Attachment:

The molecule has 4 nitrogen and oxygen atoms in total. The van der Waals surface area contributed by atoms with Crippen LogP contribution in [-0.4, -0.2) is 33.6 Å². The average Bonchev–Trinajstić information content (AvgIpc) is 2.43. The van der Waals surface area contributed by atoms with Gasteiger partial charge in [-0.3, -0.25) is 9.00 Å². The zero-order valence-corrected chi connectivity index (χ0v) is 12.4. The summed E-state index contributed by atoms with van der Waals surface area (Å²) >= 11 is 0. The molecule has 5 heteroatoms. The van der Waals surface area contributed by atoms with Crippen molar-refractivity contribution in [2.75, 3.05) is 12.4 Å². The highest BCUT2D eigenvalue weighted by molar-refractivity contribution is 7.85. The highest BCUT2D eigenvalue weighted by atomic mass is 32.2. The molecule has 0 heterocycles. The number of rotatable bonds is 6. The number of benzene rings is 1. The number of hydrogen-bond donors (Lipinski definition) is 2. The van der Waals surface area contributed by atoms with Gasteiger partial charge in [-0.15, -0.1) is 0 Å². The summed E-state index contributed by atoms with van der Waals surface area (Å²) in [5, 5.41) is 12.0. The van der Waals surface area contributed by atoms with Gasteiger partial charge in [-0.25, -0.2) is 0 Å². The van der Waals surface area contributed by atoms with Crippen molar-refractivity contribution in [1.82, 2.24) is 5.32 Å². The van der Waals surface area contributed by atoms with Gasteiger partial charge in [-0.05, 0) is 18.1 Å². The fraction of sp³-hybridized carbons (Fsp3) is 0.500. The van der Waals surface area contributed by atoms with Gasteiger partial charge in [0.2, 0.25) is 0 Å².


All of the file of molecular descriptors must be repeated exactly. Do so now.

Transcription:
The molecule has 4 nitrogen and oxygen atoms in total. The van der Waals surface area contributed by atoms with Crippen LogP contribution in [-0.4, -0.2) is 33.6 Å². The average Bonchev–Trinajstić information content (AvgIpc) is 2.43. The van der Waals surface area contributed by atoms with Gasteiger partial charge in [-0.3, -0.25) is 9.00 Å². The zero-order valence-corrected chi connectivity index (χ0v) is 12.4. The summed E-state index contributed by atoms with van der Waals surface area (Å²) >= 11 is 0. The molecule has 5 heteroatoms. The van der Waals surface area contributed by atoms with Crippen molar-refractivity contribution in [2.75, 3.05) is 12.4 Å². The highest BCUT2D eigenvalue weighted by molar-refractivity contribution is 7.85. The highest BCUT2D eigenvalue weighted by atomic mass is 32.2. The molecule has 0 heterocycles. The number of rotatable bonds is 6. The number of benzene rings is 1. The number of hydrogen-bond donors (Lipinski definition) is 2. The van der Waals surface area contributed by atoms with Gasteiger partial charge in [-0.15, -0.1) is 0 Å². The summed E-state index contributed by atoms with van der Waals surface area (Å²) in [5, 5.41) is 12.0. The van der Waals surface area contributed by atoms with Gasteiger partial charge in [-0.25, -0.2) is 0 Å². The van der Waals surface area contributed by atoms with Crippen molar-refractivity contribution in [1.82, 2.24) is 5.32 Å². The van der Waals surface area contributed by atoms with Gasteiger partial charge in [-0.05, 0) is 18.1 Å². The fraction of sp³-hybridized carbons (Fsp3) is 0.500. The van der Waals surface area contributed by atoms with Gasteiger partial charge in [0.2, 0.25) is 0 Å².